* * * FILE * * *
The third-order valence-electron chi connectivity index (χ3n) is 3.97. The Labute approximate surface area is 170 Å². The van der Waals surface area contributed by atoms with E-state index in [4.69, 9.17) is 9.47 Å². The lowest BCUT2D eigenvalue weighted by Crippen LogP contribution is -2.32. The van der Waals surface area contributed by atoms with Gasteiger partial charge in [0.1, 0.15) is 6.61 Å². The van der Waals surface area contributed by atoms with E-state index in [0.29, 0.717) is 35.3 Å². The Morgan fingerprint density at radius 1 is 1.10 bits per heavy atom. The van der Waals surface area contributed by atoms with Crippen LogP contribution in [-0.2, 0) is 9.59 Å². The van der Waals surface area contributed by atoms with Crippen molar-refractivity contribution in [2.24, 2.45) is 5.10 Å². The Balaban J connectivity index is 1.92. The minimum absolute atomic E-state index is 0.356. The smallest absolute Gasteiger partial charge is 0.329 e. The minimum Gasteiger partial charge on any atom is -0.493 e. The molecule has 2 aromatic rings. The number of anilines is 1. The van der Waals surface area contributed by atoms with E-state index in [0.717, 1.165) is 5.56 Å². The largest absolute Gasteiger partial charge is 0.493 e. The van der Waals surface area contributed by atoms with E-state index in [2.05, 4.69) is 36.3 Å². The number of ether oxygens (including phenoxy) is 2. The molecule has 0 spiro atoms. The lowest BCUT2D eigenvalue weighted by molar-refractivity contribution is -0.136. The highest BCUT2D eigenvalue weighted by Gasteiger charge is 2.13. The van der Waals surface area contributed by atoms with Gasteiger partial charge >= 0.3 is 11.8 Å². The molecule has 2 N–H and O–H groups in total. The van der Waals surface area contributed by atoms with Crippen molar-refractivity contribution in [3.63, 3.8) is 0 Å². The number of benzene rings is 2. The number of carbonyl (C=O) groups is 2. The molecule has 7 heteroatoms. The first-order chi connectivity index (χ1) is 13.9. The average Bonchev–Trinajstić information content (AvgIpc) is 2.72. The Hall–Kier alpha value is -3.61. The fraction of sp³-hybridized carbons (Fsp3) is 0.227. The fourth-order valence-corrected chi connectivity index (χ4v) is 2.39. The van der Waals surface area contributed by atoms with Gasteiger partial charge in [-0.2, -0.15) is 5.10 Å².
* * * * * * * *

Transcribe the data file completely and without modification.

The third-order valence-electron chi connectivity index (χ3n) is 3.97. The Labute approximate surface area is 170 Å². The van der Waals surface area contributed by atoms with E-state index in [4.69, 9.17) is 9.47 Å². The lowest BCUT2D eigenvalue weighted by Crippen LogP contribution is -2.32. The van der Waals surface area contributed by atoms with Gasteiger partial charge in [0.1, 0.15) is 6.61 Å². The van der Waals surface area contributed by atoms with E-state index in [0.29, 0.717) is 35.3 Å². The Morgan fingerprint density at radius 1 is 1.10 bits per heavy atom. The van der Waals surface area contributed by atoms with Crippen LogP contribution in [-0.2, 0) is 9.59 Å². The van der Waals surface area contributed by atoms with Crippen molar-refractivity contribution in [2.24, 2.45) is 5.10 Å². The Balaban J connectivity index is 1.92. The minimum absolute atomic E-state index is 0.356. The smallest absolute Gasteiger partial charge is 0.329 e. The minimum Gasteiger partial charge on any atom is -0.493 e. The molecule has 2 aromatic rings. The number of anilines is 1. The van der Waals surface area contributed by atoms with E-state index in [0.717, 1.165) is 5.56 Å². The largest absolute Gasteiger partial charge is 0.493 e. The van der Waals surface area contributed by atoms with E-state index in [2.05, 4.69) is 36.3 Å². The number of ether oxygens (including phenoxy) is 2. The molecule has 0 spiro atoms. The lowest BCUT2D eigenvalue weighted by molar-refractivity contribution is -0.136. The highest BCUT2D eigenvalue weighted by Gasteiger charge is 2.13. The van der Waals surface area contributed by atoms with Gasteiger partial charge >= 0.3 is 11.8 Å². The molecule has 2 N–H and O–H groups in total. The van der Waals surface area contributed by atoms with Crippen molar-refractivity contribution in [3.63, 3.8) is 0 Å². The number of benzene rings is 2. The number of carbonyl (C=O) groups is 2. The molecule has 7 heteroatoms. The first-order chi connectivity index (χ1) is 13.9. The average Bonchev–Trinajstić information content (AvgIpc) is 2.72. The Hall–Kier alpha value is -3.61. The fraction of sp³-hybridized carbons (Fsp3) is 0.227. The fourth-order valence-corrected chi connectivity index (χ4v) is 2.39. The van der Waals surface area contributed by atoms with Gasteiger partial charge in [-0.2, -0.15) is 5.10 Å².